Level-up your online fundraising with donor-centered email automation

Have you thanked your donors lately? Hmm… Those email solicitations might be causing more harm than good.

If you’re not putting as much effort into thanking your donors and demonstrating the impact of their gifts over time as you are in asking for money, they might be less likely to renew. Then you’re left scratching your head, or *gasp* purchasing acquisition lists.

Of course you can send thank you messages and update messages on a regular basis, but this takes time and energy, and it’s less meaningful to the donor if it’s too long after they donated.

There is another way. Using the basic concept of drip campaigns, you can time these messages from the date of the donation to help your important cultivation messages arrive at the right time for each donor.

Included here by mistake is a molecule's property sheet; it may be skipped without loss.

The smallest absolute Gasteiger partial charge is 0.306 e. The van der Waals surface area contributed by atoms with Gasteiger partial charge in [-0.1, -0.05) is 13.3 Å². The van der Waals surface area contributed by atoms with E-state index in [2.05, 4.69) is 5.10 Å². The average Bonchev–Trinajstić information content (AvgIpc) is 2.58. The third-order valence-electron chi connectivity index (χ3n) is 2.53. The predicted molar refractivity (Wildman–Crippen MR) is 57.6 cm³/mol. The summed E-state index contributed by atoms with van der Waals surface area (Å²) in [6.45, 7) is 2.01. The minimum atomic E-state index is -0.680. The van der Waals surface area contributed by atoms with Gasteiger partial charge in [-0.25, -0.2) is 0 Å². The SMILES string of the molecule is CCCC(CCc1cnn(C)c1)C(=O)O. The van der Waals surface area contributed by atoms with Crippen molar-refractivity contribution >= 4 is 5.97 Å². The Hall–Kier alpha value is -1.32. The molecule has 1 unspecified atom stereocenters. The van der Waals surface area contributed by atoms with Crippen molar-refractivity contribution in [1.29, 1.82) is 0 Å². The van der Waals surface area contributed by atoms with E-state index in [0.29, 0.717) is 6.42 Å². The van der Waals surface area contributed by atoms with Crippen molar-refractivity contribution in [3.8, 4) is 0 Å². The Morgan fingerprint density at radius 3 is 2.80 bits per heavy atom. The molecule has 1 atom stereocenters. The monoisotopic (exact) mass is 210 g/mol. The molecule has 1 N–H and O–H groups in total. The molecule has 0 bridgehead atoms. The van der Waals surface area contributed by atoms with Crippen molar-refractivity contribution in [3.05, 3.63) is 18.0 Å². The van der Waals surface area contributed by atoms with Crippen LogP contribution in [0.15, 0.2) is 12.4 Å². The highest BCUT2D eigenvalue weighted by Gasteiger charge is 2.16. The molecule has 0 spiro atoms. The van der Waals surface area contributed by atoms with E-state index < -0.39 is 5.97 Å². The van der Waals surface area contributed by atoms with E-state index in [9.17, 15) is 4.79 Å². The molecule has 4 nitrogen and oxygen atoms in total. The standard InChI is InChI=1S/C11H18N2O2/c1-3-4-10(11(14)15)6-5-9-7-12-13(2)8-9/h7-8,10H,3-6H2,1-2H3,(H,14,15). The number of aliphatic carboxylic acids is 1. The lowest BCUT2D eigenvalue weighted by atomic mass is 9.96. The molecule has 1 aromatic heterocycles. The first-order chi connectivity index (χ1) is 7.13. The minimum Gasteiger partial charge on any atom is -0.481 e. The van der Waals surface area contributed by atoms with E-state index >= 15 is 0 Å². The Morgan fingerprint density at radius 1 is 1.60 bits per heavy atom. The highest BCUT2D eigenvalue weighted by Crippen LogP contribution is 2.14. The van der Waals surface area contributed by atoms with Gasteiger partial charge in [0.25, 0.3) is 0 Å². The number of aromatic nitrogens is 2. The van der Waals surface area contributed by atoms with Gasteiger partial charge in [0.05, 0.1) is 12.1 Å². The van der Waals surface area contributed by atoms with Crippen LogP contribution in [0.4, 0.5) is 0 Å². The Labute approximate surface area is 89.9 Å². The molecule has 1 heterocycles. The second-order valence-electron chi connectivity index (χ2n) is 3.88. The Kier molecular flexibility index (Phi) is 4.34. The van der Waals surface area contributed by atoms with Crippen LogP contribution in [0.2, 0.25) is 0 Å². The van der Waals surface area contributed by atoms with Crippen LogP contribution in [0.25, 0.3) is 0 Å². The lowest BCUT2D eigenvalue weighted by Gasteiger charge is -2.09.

What’s the big deal?

Cultivation and stewardship are the foundations of a healthy individual giving base. If you’re only thinking about what you need, you’re not thinking about what your donors need.

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Yes, you may be great at sending your receipts and acknowledgements, but these are simply not enough. Even if you’re sending your annual report as well, the donor still doesn’t get the sense that you care about them as much as their money.

According to a 2013 study from Penelope Burk, only 40% of respondents said they could even recall recently receiving an “exceptional thank you letter.” And for those who are curious, 45% of those said it inspired to give again, and 23% of those were inspired to give at higher levels.